I’ll feature some detailed case studies of Toxic!, Spacewarp and brand new heroes and villains. And how to recreate a character who you think is lost in the mists of time. Someone you badly want to feature in a story, but can only vaguely remember. There is a surprisingly easy way to resurrect the dead.
Why am I so passionate about British comics? I guess because, although they are now increasingly conservative, safe and middle class – e.g. fucking dull – they haven’t quite destroyed them or turned them all into graphic novels to be enjoyed by elites. Comics still have an appeal to young people, just about, and to traditional audiences from whence comics originated, before ‘North London’ thinking sent them down the current cul-de-sac. They still have grass-roots appeal; they can still produce great new talents, they still have counter-culture voices. Barely. They can still be a refreshing alternative to the corporate, establishment thinking of American superheroes. Comics have the potential to slip under the wire, not least because the elite don’t really understand them or their audience and have grossly underestimated their impact in the past – like Charley’s War - and their potential for the future.
I believe I also have some insights you’re unlikely to find elsewhere, especially as I’m going to stray into the taboo area of marketing – which most books on the craft brush over. ‘How to’ guides explain the principles of writing and then assure you that, if you follow them, publishing doors will open for you.
How to actually sell your work is invariably neglected, so new writers have to figure it out for themselves and all too often they get it horribly wrong because they don’t really understand the current state of the market and how it all works.
I’ve never come across one writing guide which ever told you about the real-life challenges of selling your stories. So I’ll get into marketing, too, in a major way with examples of successes and failures, which I think will be of interest to fans as well as new writers.
That said, there are many excellent marketing books and free resources such as podcasts, blogs and Facebook groups on indie publishing, which cover what it takes to self-publish, from setting up a newsletter, to formatting for large print, or guidelines on cover design. I’ve found the indie publishing community to be incredibly supportive and generous with sharing their hard-earned knowledge.
I’m going to start – in Part One - by picking on the most immediate questions that are likely to be on a prospective writer’s mind, ranging from script layouts, to problems with exposition, to dealing with difficult editors. This will give you an overview of the writer’s landscape before going into more detail.
Finally, when a book is published it’s common for the author to acknowledge their agent’s importance, sometimes with somewhat nauseating gratitude. They know which side their toast is buttered on. And often to also credit their dear old English teacher, their first mentor, who encouraged their writing talents, so that they became the successful author they are today.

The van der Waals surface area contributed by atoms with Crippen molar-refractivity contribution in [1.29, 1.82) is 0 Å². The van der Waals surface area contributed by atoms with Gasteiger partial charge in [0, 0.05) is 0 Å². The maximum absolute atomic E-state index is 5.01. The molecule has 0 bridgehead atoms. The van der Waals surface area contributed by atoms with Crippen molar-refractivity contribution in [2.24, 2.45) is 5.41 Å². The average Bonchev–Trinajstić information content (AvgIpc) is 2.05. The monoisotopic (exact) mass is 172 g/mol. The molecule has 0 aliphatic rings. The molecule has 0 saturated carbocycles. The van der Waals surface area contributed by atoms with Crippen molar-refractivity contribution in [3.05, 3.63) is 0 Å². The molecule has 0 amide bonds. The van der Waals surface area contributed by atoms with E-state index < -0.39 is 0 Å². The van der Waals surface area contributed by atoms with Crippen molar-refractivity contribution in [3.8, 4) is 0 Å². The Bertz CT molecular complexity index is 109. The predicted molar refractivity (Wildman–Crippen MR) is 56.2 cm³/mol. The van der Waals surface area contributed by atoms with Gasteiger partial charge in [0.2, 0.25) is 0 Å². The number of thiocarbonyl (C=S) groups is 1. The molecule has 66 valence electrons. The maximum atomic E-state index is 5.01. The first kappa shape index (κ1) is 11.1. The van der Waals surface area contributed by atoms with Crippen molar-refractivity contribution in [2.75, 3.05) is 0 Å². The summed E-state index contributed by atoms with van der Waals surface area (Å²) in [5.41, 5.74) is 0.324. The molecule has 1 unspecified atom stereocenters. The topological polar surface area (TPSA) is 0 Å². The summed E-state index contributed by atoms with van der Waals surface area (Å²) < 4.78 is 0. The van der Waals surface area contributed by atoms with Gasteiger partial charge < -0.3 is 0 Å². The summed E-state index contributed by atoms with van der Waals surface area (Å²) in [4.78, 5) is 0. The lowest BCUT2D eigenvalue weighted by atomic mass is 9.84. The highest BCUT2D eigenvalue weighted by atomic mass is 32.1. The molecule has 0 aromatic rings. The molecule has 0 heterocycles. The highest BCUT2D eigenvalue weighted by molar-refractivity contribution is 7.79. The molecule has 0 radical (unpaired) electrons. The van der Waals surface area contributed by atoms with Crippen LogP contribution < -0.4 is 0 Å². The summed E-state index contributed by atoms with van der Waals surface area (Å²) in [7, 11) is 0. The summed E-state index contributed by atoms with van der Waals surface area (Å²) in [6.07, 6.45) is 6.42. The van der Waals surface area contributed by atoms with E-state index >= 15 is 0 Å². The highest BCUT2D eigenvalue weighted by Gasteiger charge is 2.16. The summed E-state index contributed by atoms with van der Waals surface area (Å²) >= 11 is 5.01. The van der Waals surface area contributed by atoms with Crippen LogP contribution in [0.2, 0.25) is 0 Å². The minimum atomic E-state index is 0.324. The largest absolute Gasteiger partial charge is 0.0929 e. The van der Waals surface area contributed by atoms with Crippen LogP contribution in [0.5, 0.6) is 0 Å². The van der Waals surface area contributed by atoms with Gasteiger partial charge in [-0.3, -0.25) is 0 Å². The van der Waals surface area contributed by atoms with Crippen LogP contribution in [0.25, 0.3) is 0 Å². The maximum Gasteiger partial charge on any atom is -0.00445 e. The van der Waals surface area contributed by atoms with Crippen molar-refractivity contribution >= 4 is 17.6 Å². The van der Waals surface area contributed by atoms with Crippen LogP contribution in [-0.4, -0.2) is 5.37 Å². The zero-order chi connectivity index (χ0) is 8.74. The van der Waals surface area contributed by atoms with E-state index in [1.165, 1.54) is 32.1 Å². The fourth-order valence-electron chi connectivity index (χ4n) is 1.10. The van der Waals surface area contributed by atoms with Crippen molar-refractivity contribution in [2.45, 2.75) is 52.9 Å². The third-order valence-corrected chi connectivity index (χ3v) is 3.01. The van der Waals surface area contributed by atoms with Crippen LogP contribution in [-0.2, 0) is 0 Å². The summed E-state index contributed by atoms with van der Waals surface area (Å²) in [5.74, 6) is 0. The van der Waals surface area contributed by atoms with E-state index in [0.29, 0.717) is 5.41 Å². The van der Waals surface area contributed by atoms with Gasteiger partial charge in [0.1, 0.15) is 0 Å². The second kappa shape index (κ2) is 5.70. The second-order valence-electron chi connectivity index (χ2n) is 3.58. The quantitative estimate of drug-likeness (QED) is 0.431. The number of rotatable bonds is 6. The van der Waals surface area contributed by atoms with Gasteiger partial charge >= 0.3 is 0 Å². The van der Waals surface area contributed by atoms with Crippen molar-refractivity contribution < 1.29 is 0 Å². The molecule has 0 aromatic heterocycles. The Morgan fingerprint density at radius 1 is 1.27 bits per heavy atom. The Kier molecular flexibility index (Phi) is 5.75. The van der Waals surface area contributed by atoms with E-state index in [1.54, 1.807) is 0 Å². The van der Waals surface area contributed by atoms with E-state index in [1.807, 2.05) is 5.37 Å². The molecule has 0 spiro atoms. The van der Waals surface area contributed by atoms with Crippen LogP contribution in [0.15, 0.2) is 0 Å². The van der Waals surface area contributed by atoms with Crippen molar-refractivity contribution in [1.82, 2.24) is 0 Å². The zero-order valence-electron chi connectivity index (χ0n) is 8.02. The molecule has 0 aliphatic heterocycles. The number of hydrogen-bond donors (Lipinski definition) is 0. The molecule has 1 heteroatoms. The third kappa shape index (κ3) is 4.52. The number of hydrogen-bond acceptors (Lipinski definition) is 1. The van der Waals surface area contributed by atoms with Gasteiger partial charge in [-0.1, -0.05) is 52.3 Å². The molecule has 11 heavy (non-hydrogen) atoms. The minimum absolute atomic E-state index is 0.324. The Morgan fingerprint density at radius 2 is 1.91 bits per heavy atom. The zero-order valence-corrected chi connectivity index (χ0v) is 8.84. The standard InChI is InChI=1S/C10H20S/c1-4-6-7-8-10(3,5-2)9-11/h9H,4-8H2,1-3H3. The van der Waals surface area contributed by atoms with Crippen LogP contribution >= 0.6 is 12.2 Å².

When Pageturners is eventually collected into book form, there will be no such ‘I owe it all’ to my agent or my English teacher.
My experience of agents is lukewarm, rather than bad, although it’s hardly worth gushing thanks, and I will cover agents later in Part Three: Marketing.
But my lay English teacher – who was certainly no monk – is very different. He is beloved by so many old classmates, who rightly claim he gave them their love of writing and literature. I think for many pupils from my old De La Salle college, he was an icon. For them, he was a Dead Poet’s Society teacher, a la Robin Williams. Or a Maggie Smith in The Prime of Miss Jean Brodie. He was definitely down with the kids. But not with me.
As a visual point of reference, he was a prototype for George Monbiot – who looks like a typical English teacher – and he was an avid Guardian reader and espoused its values. It partly explains why I have always had a deep suspicion of The Guardian, long before British Intelligence started controlling it.
The other reason was my Muse. She is central to Pageturners and will be referenced many times. She is our instinct, our subconscious, our psyche that drives us all, and especially creatives. She is normally ignored or suppressed by authority, because she doesn’t fit the tramlines of obedient and cowed society. She is proof of the Gnostic principle that true gnosis – knowledge – comes from within us, not imposed on us from outside. She had warned me off The Guardian from at least the age of fourteen. She knew – even back then – that its studied liberalism was little more than an elitist pose and instead encouraged me to read John Pilger in The Daily Mirror. He was writing the Truth. If it seems unlikely that the Muse could give a fourteen year old boy such insight, consider the recent thoughts of Declassified UK on the subject:
My teacher’s deliberate sabotaging of my creative endeavours – for a number of personal reasons I’ll get into later – actually forced me to find my own unique writing path. His negativity undoubtedly made me the writer I am today and I can see his influence in every single one of my stories. Judge Dredd, Marshal Law, Requiem Vampire Knight, Charley’s War. He is lurking in the shadows of all of them and I’ll refer to him from time to time.
Because every story needs a villain, so it is entirely appropriate – with my anti-establishment brand of storytelling – that the villain of Pageturners should be The English Teacher.
NEXT WEEK: HOW DOES IT ALL WORK?